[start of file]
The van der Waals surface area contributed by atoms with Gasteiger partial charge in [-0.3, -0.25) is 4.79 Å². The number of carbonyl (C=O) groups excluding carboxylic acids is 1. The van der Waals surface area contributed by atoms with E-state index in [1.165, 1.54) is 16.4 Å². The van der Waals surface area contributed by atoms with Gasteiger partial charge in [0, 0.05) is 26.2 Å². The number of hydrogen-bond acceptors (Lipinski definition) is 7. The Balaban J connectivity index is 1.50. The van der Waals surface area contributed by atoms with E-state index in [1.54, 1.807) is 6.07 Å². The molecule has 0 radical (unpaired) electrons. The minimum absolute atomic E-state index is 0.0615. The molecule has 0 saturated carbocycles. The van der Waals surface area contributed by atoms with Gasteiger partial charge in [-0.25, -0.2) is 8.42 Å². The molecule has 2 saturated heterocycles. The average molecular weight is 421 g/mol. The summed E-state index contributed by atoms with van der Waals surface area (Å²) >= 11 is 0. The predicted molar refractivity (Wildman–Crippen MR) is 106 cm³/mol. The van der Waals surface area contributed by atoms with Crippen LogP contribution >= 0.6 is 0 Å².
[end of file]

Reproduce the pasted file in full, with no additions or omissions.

The van der Waals surface area contributed by atoms with Gasteiger partial charge in [-0.3, -0.25) is 4.79 Å². The number of carbonyl (C=O) groups excluding carboxylic acids is 1. The van der Waals surface area contributed by atoms with E-state index in [1.165, 1.54) is 16.4 Å². The van der Waals surface area contributed by atoms with Gasteiger partial charge in [0, 0.05) is 26.2 Å². The number of hydrogen-bond acceptors (Lipinski definition) is 7. The Balaban J connectivity index is 1.50. The van der Waals surface area contributed by atoms with E-state index in [1.54, 1.807) is 6.07 Å². The molecule has 0 radical (unpaired) electrons. The minimum absolute atomic E-state index is 0.0615. The molecule has 0 saturated carbocycles. The van der Waals surface area contributed by atoms with Gasteiger partial charge in [-0.25, -0.2) is 8.42 Å². The molecule has 2 saturated heterocycles. The average molecular weight is 421 g/mol. The summed E-state index contributed by atoms with van der Waals surface area (Å²) >= 11 is 0. The predicted molar refractivity (Wildman–Crippen MR) is 106 cm³/mol. The van der Waals surface area contributed by atoms with Crippen LogP contribution >= 0.6 is 0 Å².